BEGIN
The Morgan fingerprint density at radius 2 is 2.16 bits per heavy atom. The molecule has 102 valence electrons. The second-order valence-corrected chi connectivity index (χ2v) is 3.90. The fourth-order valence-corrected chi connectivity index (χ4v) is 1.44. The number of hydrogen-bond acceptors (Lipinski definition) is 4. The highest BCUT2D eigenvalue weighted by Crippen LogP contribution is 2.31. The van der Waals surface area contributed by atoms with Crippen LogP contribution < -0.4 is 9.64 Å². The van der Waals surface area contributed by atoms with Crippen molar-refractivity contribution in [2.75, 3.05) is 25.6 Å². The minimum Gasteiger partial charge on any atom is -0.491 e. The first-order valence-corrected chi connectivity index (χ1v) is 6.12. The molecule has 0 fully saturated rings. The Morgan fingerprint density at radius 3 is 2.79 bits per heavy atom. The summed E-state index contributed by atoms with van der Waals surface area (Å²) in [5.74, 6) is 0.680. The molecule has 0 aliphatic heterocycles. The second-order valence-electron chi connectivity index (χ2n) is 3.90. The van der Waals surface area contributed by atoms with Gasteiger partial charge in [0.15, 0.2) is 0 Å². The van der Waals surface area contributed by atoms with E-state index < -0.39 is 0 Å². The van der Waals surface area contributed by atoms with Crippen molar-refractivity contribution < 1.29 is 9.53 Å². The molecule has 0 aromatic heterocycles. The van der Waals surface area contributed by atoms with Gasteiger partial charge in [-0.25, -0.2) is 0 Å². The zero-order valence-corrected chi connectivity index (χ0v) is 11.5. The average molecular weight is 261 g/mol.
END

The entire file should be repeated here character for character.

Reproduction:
The Morgan fingerprint density at radius 2 is 2.16 bits per heavy atom. The molecule has 102 valence electrons. The second-order valence-corrected chi connectivity index (χ2v) is 3.90. The fourth-order valence-corrected chi connectivity index (χ4v) is 1.44. The number of hydrogen-bond acceptors (Lipinski definition) is 4. The highest BCUT2D eigenvalue weighted by Crippen LogP contribution is 2.31. The van der Waals surface area contributed by atoms with Crippen LogP contribution < -0.4 is 9.64 Å². The van der Waals surface area contributed by atoms with Crippen molar-refractivity contribution in [2.75, 3.05) is 25.6 Å². The minimum Gasteiger partial charge on any atom is -0.491 e. The first-order valence-corrected chi connectivity index (χ1v) is 6.12. The molecule has 0 fully saturated rings. The Morgan fingerprint density at radius 3 is 2.79 bits per heavy atom. The summed E-state index contributed by atoms with van der Waals surface area (Å²) in [5.74, 6) is 0.680. The molecule has 0 aliphatic heterocycles. The second-order valence-electron chi connectivity index (χ2n) is 3.90. The van der Waals surface area contributed by atoms with Gasteiger partial charge in [0.15, 0.2) is 0 Å². The van der Waals surface area contributed by atoms with E-state index < -0.39 is 0 Å². The van der Waals surface area contributed by atoms with Crippen molar-refractivity contribution < 1.29 is 9.53 Å². The molecule has 0 aromatic heterocycles. The van der Waals surface area contributed by atoms with Gasteiger partial charge in [-0.25, -0.2) is 0 Å². The zero-order valence-corrected chi connectivity index (χ0v) is 11.5. The average molecular weight is 261 g/mol.